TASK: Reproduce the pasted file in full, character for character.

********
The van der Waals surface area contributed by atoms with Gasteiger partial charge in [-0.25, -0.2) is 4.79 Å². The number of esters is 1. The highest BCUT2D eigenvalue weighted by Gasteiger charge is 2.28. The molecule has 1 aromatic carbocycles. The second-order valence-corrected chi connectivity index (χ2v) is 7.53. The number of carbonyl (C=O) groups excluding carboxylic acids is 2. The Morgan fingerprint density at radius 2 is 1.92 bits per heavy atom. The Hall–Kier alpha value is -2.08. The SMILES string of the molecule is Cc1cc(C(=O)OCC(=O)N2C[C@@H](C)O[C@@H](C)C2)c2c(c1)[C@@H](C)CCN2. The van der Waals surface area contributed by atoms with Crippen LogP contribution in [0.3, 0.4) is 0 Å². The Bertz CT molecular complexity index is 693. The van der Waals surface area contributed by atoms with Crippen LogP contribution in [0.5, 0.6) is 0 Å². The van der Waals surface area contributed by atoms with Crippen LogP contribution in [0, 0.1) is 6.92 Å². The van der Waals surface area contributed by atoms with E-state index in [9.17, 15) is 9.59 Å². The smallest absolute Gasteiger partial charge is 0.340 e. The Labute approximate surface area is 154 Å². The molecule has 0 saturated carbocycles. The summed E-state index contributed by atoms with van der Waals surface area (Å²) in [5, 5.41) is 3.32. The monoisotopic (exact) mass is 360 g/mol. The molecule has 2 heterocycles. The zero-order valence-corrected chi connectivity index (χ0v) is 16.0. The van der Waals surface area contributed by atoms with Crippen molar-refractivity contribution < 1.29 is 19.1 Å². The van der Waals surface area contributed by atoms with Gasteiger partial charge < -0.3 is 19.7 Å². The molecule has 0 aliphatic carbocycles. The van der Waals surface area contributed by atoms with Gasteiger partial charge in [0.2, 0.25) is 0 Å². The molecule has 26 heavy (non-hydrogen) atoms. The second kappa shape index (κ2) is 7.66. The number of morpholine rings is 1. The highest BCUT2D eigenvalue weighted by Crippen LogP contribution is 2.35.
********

The van der Waals surface area contributed by atoms with Gasteiger partial charge in [-0.25, -0.2) is 4.79 Å². The number of esters is 1. The highest BCUT2D eigenvalue weighted by Gasteiger charge is 2.28. The molecule has 1 aromatic carbocycles. The second-order valence-corrected chi connectivity index (χ2v) is 7.53. The number of carbonyl (C=O) groups excluding carboxylic acids is 2. The Morgan fingerprint density at radius 2 is 1.92 bits per heavy atom. The Hall–Kier alpha value is -2.08. The SMILES string of the molecule is Cc1cc(C(=O)OCC(=O)N2C[C@@H](C)O[C@@H](C)C2)c2c(c1)[C@@H](C)CCN2. The van der Waals surface area contributed by atoms with Crippen LogP contribution in [0.3, 0.4) is 0 Å². The Bertz CT molecular complexity index is 693. The van der Waals surface area contributed by atoms with Crippen LogP contribution in [0.5, 0.6) is 0 Å². The van der Waals surface area contributed by atoms with Crippen LogP contribution in [0, 0.1) is 6.92 Å². The van der Waals surface area contributed by atoms with E-state index in [9.17, 15) is 9.59 Å². The smallest absolute Gasteiger partial charge is 0.340 e. The Labute approximate surface area is 154 Å². The molecule has 0 saturated carbocycles. The summed E-state index contributed by atoms with van der Waals surface area (Å²) in [5, 5.41) is 3.32. The monoisotopic (exact) mass is 360 g/mol. The molecule has 2 heterocycles. The zero-order valence-corrected chi connectivity index (χ0v) is 16.0. The van der Waals surface area contributed by atoms with Crippen molar-refractivity contribution < 1.29 is 19.1 Å². The van der Waals surface area contributed by atoms with Gasteiger partial charge < -0.3 is 19.7 Å². The molecule has 0 aliphatic carbocycles. The van der Waals surface area contributed by atoms with Gasteiger partial charge in [0.2, 0.25) is 0 Å². The molecule has 26 heavy (non-hydrogen) atoms. The second kappa shape index (κ2) is 7.66. The number of morpholine rings is 1. The highest BCUT2D eigenvalue weighted by Crippen LogP contribution is 2.35.